Maintaining 'Wunnerful' Memories
Armstrong, Patti Maguire. "Maintaining 'Wunnerful' Memories." Algona Upper Des Moines, 23-28 December 2001,
Maintaining `Wunnerful' Memories
|Evelyn Schwab leads tours of the Welk
When Lawrence Welk left his hometown of Strasburg,
N.D., (pop. 549) in 1924 and became a famous bandleader, he was
not alone. He took a piece of Strasburg with him---the hearts
of the town's German-speaking immigrants from Russia, of whom
Welk was one.
Although Welk, known as "Mr. Wunnerful"
because of the way he pronounced the word wonderful, died in 1992,
the people of Strasburg have kept his memory alive by restoring
his boyhood home and remembering the musical legacy he left the
"It seemed that anyone who owned a TV had it
turned on Saturday nights to Lawrence Welk," recalls Evelyn
Schwab, Welk's niece and a volunteer tour guide at the restored
Welk homestead since its opening in 1991. "And even after
Lawrence became famous, he regularly returned to Strasburg and
always visited the family home."
As part of North Dakota's preparation to celebrate
the state centennial in 1989, state officials offered small towns
grants to restore sites and structures of historical value.
"Since Welk fans occasionally came to Strasburg
and asked where his boyhood home was, restoring it was the obvious
choice," says Rosemary Schaefbauer, president of Pioneer
Heritage Inc., which spearheaded the restoration project, funded
with a state grant and private donations.
|Lawrence Welk's boyhood home provides
a look into the lives of North Dakota's early settlers.
Restoration of the six-acre Lawrence Welk Homestead,
two miles northwest of town, was completed in 1991 and brought
7,000 visitors the first year. People continue to stream into
Strasburg at a rate of more than 3,000 a year to tour the Welk
farm and see what it was like to homestead the North Dakota prairie.
Strasburg, named after Strasbourg, France (once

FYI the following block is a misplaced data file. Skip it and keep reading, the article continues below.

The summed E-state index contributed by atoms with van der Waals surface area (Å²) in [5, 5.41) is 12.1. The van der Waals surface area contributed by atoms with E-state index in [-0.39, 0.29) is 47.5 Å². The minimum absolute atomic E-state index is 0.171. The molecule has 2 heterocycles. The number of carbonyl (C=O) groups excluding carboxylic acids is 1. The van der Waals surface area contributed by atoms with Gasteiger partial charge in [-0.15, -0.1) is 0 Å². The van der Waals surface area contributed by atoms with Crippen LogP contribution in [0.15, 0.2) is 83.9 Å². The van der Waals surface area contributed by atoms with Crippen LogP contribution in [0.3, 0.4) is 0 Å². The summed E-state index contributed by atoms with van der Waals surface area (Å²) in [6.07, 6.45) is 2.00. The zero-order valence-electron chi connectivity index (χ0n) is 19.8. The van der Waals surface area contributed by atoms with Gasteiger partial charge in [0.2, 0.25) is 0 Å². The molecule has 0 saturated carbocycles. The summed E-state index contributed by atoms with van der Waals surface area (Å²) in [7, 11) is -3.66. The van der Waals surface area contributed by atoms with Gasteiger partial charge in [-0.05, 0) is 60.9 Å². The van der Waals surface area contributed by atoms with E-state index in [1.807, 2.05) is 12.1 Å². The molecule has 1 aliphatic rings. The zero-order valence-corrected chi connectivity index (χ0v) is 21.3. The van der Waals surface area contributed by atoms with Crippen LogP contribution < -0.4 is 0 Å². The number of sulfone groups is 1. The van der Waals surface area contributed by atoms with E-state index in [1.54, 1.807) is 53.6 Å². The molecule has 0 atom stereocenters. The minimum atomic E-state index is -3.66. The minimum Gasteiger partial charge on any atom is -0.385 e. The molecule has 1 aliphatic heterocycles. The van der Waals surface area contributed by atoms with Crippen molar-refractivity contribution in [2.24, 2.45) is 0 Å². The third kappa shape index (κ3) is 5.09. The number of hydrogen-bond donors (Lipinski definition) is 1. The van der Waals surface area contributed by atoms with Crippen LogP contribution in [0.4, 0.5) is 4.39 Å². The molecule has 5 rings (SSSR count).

a part of the German Empire), was established in 1903. Ten years
earlier, Ludwig and Christina Welk, Lawrence's parents, immigrated
to the United States from Odessa, Russia, where German immigrants
had settled a half-century earlier. The Welks were typical of
the German-speaking people who fled oppression in Russia to stake
claims on the Great Plains.
When they arrived in North Dakota, they found a
vast, treeless landscape, similar to the steppes they had farmed
in Russia, and built sod homes just as they had in Russia. Made
from mud and clay bricks, these earthen homes provided good insulation
against the bitter winter cold. A section of the restored Welk
house siding has been removed so visitors can see that when Ludwig
eventually added wood siding, he built it over the original sod.
Lawrence Welk Birthplace.
Visitors to the Welk homestead also can see how
the immigrants, despite living in small quarters without electricity,
running water, or modern heating and cooling systems, carved a
rich life for themselves. It was his childhood filled with love
of God, family, and hard work that Lawrence often attributed to
Ludwig and Christina, who had lost their first baby
before immigrating, went on to have eight more children in their
new homeland. Lawrence was their fifth, born in 1903. He learned
to play the accordion, and on his 21st birthday he left home to
pursue a music career. In 1955, the Lawrence Welk Show made its
television debut. It was an instant success and lasted 26 years.
Reruns of the show are still aired around the world today.
All of the tour guides at the Welk homestead are
volunteers. Nicole Leier, who graduated from Strasburg Public
High School in June, has led tours for two years.
"I have met people from all over the country
and world through this," Leier says. Traveling around the
state as North Dakota State Dairy Princess, Leier was proud to
discover that Lawrence Welk has made her hometown famous. "As
soon as I mention I'm from Strasburg, everyone says, `Oh, the
home of Lawrence Welk.'"
Reprinted with permission of the Hometown